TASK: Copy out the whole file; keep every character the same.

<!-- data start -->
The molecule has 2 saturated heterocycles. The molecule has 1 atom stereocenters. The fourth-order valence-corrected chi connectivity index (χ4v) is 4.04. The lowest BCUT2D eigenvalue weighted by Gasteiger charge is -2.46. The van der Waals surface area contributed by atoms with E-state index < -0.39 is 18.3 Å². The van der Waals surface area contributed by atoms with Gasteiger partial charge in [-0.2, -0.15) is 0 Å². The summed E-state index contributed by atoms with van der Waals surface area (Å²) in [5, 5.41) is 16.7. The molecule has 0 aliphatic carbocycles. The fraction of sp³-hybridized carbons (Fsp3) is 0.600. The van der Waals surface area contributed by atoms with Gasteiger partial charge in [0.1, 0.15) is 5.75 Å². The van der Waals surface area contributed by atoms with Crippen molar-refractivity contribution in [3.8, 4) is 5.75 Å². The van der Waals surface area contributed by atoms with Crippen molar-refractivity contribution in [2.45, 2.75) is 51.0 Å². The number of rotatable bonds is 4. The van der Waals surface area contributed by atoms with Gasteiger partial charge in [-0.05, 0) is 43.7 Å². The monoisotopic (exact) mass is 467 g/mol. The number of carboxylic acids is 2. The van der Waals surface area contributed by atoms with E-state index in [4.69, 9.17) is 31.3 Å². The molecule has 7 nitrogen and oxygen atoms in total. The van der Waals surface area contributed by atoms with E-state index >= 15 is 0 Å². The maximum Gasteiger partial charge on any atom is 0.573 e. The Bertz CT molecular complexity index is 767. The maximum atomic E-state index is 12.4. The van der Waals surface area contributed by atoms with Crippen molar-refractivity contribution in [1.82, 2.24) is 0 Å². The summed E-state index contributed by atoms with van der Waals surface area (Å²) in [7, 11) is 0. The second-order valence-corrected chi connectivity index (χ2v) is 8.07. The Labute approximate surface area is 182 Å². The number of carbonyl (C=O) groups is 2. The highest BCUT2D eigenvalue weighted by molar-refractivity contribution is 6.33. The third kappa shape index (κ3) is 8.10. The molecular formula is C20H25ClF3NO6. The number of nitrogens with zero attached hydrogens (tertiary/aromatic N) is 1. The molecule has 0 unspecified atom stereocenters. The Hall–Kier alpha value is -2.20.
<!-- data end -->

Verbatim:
The molecule has 2 saturated heterocycles. The molecule has 1 atom stereocenters. The fourth-order valence-corrected chi connectivity index (χ4v) is 4.04. The lowest BCUT2D eigenvalue weighted by Gasteiger charge is -2.46. The van der Waals surface area contributed by atoms with E-state index < -0.39 is 18.3 Å². The van der Waals surface area contributed by atoms with Gasteiger partial charge in [-0.2, -0.15) is 0 Å². The summed E-state index contributed by atoms with van der Waals surface area (Å²) in [5, 5.41) is 16.7. The molecule has 0 aliphatic carbocycles. The fraction of sp³-hybridized carbons (Fsp3) is 0.600. The van der Waals surface area contributed by atoms with Gasteiger partial charge in [0.1, 0.15) is 5.75 Å². The van der Waals surface area contributed by atoms with Crippen molar-refractivity contribution in [3.8, 4) is 5.75 Å². The van der Waals surface area contributed by atoms with Crippen molar-refractivity contribution in [2.45, 2.75) is 51.0 Å². The number of rotatable bonds is 4. The van der Waals surface area contributed by atoms with Gasteiger partial charge in [-0.05, 0) is 43.7 Å². The monoisotopic (exact) mass is 467 g/mol. The number of carboxylic acids is 2. The van der Waals surface area contributed by atoms with E-state index in [4.69, 9.17) is 31.3 Å². The molecule has 7 nitrogen and oxygen atoms in total. The van der Waals surface area contributed by atoms with E-state index >= 15 is 0 Å². The maximum Gasteiger partial charge on any atom is 0.573 e. The Bertz CT molecular complexity index is 767. The maximum atomic E-state index is 12.4. The van der Waals surface area contributed by atoms with Crippen molar-refractivity contribution in [1.82, 2.24) is 0 Å². The summed E-state index contributed by atoms with van der Waals surface area (Å²) in [7, 11) is 0. The second-order valence-corrected chi connectivity index (χ2v) is 8.07. The Labute approximate surface area is 182 Å². The number of carbonyl (C=O) groups is 2. The highest BCUT2D eigenvalue weighted by molar-refractivity contribution is 6.33. The third kappa shape index (κ3) is 8.10. The molecular formula is C20H25ClF3NO6. The number of nitrogens with zero attached hydrogens (tertiary/aromatic N) is 1. The molecule has 0 unspecified atom stereocenters. The Hall–Kier alpha value is -2.20.